How do computers represent integers

Time:2021-8-12

[TOC]

In a computer, any data is represented by binary: 0 and 1. Integers are no exception. In life10, expressed in an 8-byte integer as00001010。 But this can only represent positive numbers and zero. How to express negative numbers? So there is the concept of sign bit. In an 8-byte integer, the highest bit is the sign bit, 0 represents a positive number and 1 represents a negative number. therefore-10You can use it10001010To show. However, the direct use of sign bits brings a series of problems:

  • 00000000and10000000Expressed as0and-0, then use that0, or are they all zero?
  • Addition problem.

On the addition problem, try the operation1 - 1Value of:

  1. take1 - 1convert to1 + (-1)
  2. Convert to binary:00000001 + 10000001
  3. The operation result is10000010Convert to decimal-2

Obviously, the result is wrong. In order to solve this problem, 2’s complement is introduced into the computer. To explain why complement is used, start with unsigned integers.

For ease of understanding and convenience, I use 3-byte integers to explain. However, since the minimum of C language is 8 bytes, 8 bytes are used in code verification.

Unsigned integer

In a 3-byte unsigned integer, 2 ^ 3 ^ = 8 numbers can be represented:

000 = 2^2 * 0 + 2^1 * 0 + 2^0 * 0 = 0+0+0 = 0
001 = 2^2 * 0 + 2^1 * 0 + 2^0 * 1 = 0+0+1 = 1
010 = 2^2 * 0 + 2^1 * 1 + 2^0 * 0 = 0+2+0 = 2
011 = 2^2 * 0 + 2^1 * 1 + 2^0 * 1 = 0+2+1 = 3
100 = 2^2 * 1 + 2^1 * 0 + 2^0 * 0 = 4+0+0 = 4
101 = 2^2 * 1 + 2^1 * 0 + 2^0 * 1 = 4+0+1 = 5
110 = 2^2 * 1 + 2^1 * 1 + 2^0 * 0 = 4+2+0 = 6
111 = 2^2 * 1 + 2^1 * 1 + 2^0 * 1 = 4+2+1 = 7

Since it is an integer, it is inevitable to add, subtract, multiply and divide.

In a computer, four operations of integers that can be completed only by addition:

  • Subtraction is to add a negative number.
  • Multiplication is constantly adding.
  • Division is constantly subtracting, and subtraction can be converted into addition.

But there are problems:

  • What if the sum of two unsigned integers exceeds the range represented by 3 bytes? For example:3 + 7
  • Subtract two unsigned integers. Convert to plus a negative number. Since it is an unsigned integer, where does it come from?

To solve this problem, look up at the clock on the wall.

Clock system

Suppose it’s four o’clock:

How do computers represent integers

But it’s actually six o’clock now. You have to set the pointer to six o’clock now. You can do this:

  1. Adjust clockwise for 2 hours:

    How do computers represent integers

  2. Adjust counterclockwise for 10 hours:

    How do computers represent integers

  3. Adjust clockwise for 14 hours, counterclockwise for 22 hours

Mathematically express the above process: rotating clockwise for a few hours is equal to adding a few hours. Counterclockwise is minus a few hours. yes:

4 + 2 = 6
4 - 10 = 6
4 + 14 = 6
4 - 22 = 6

One lap of the clock is 12 hours. That is, in the clock system, the problem of upward overflow and downward overflow is solved by module 12

$$
4 – 10 \equiv 4 + (-10) \equiv 4 + (-10 \bmod 12) \equiv 4 + 2 \equiv 6 \pmod{12}
\\
$$

It can be said that 4 and – 10congruence

How to take the remainder of a negative number

We all know about integer remainder. We’ve beenRemaindersubtractremainderUntil it is less than 0. Similarly, we can take negative remainderRemainderaddremainderIt is enough to know that it is greater than 0.

According to the above ideas, we can write code soon:

/**
 *Number is remainder
 *Mod remainder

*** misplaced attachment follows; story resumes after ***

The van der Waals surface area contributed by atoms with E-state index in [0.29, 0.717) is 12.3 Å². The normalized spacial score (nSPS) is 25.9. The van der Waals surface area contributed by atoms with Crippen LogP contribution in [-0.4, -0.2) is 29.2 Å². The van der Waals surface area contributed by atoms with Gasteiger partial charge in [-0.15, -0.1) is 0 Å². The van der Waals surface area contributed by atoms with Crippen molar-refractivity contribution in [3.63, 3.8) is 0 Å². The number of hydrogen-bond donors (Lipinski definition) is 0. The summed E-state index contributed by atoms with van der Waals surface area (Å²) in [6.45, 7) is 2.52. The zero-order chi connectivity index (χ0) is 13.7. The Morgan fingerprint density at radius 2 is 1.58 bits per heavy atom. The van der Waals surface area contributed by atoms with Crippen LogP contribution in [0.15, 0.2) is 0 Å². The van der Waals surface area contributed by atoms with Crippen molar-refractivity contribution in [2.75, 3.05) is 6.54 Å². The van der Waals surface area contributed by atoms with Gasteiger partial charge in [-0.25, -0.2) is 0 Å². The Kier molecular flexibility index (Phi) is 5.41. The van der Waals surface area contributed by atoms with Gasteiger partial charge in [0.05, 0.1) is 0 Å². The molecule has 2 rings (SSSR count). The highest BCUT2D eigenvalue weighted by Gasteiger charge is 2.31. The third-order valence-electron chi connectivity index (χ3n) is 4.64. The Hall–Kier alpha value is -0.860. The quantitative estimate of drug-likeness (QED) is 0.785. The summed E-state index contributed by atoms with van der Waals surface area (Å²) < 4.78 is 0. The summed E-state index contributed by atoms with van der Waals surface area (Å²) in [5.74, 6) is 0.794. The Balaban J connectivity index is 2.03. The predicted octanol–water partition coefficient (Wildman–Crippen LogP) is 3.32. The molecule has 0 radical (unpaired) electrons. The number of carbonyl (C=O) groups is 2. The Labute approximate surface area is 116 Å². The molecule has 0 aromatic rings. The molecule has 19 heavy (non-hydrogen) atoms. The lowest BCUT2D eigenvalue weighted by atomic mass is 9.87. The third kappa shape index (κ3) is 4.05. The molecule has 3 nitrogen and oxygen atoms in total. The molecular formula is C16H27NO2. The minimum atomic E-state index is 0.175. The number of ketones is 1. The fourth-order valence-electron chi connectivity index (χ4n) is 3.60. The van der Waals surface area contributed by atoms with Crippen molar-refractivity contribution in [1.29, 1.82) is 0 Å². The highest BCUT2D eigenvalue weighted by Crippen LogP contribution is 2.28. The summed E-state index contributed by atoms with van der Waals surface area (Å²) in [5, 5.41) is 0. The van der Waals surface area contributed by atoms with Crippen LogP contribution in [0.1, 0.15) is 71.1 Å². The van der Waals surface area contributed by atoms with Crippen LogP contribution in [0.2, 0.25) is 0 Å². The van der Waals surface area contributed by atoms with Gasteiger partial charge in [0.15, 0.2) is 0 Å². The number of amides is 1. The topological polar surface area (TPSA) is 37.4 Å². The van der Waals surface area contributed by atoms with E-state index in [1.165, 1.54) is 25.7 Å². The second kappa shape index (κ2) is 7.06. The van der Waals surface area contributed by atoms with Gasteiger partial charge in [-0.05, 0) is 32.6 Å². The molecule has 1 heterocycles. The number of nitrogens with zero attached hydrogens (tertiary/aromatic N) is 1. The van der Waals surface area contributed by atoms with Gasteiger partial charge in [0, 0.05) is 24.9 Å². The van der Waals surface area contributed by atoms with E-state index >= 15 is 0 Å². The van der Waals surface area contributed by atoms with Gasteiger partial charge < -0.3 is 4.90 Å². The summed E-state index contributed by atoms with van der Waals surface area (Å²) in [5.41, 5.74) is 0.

*/
int min_mod(int number, int mod)
{
  if (number >= 0) {
    while (number - mod >= 0) {
      number = number - mod;
    }
    return number;
  }
  else {
    while (number + mod < 0) {
      number = number + mod;
    }
    return number + mod;
  }
}

Although the above is easy to understand, the code execution efficiency is not high, and the time complexity isO(n)

We add the remainder to the division, including:

$$
\frac{divident}{divisor} = quotient \dots remainder
$$

Switch:

$$
divident = quotient \times divisor + remainder \qquad 1
$$

Exchange the order and the remainder is:

$$
remainder = divident – quotient \times divisor \qquad 2
$$

Where quotient is the result of dividing the divisor by the divisor and rounding down the floor:

$$
quotient = \lfloor \frac{divident}{divisor} \rfloor
$$

Note: $\ lfloor \ rfloor $is a symbol rounded down. For example, $\ lfloor 3.5 \ rfloor = 3 $, $\ lfloor – 1.3 \ rfloor = 2 $.

15/12be equal to1.25Round it down1-10/12be equal to0.833..Round down to-1。 Rounding down can be understood as taking an integer closer to negative infinity.

In C / C + + / Java, negative division is rounded up. that is-10/12be equal to0。 In Python, negative division is rounded down.

Combining Formula 1 and formula 2, it can be concluded that:

$$
remainder = divident – divisor \times \lfloor \frac{divident}{divisor} \rfloor
$$

Now the above code can be optimized into one sentence:

int one_step_mod(int number, int mod)
{
  return number - (mod * (int)floor(number * 1.0 / mod));
}

Don’t forget to addmath.hHeader file.

Besides, try to think about it* 1.0What does it do? Can’t you add it?

Solving the problem of unsigned integer with the implementation of clock

After understanding the operation of the clock, let’s look at two problems of unsigned:

  • What if the sum of two unsigned integers exceeds the range represented by 3 bytes? For example:2 + 7
  • Subtract two unsigned integers. Convert to plus a negative number. Since it is an unsigned integer, where does it come from?

If an unsigned integer of 3 bytes is regarded as a clock, it will look like this:

How do computers represent integers

Then unsigned integers can also solve the above problems through congruence operation:

The addition exceeds the range, resulting in overflow

Add two unsigned integers. If it is out of range, directly modulo 2 ^ n ^:

$$
2 + 7 \equiv 9 \bmod 8 \equiv 1 \pmod 8
$$

Reflected in the clock, it is to rotate the pointer clockwise for 7 hours.

Add a negative number

Subtracting an integer is equivalent to adding a negative number. First convert the negative number into the smallest integer under 2 ^ n ^ and perform addition operation:

$$
2 – 7 \equiv 2 + (-7 \bmod 8) \equiv 2 + 1 \equiv 3 \pmod 8
$$

Reflected in the clock, it is to rotate the pointer counterclockwise for 7 hours.

summary

The computer uses congruence operation to solve up overflow and negative numbers. The addition of unsigned integers is actually equivalent to the addition of modulo 2 ^ n ^.

Code verification

talk is cheap, show me your code.

After all, verify the process through code: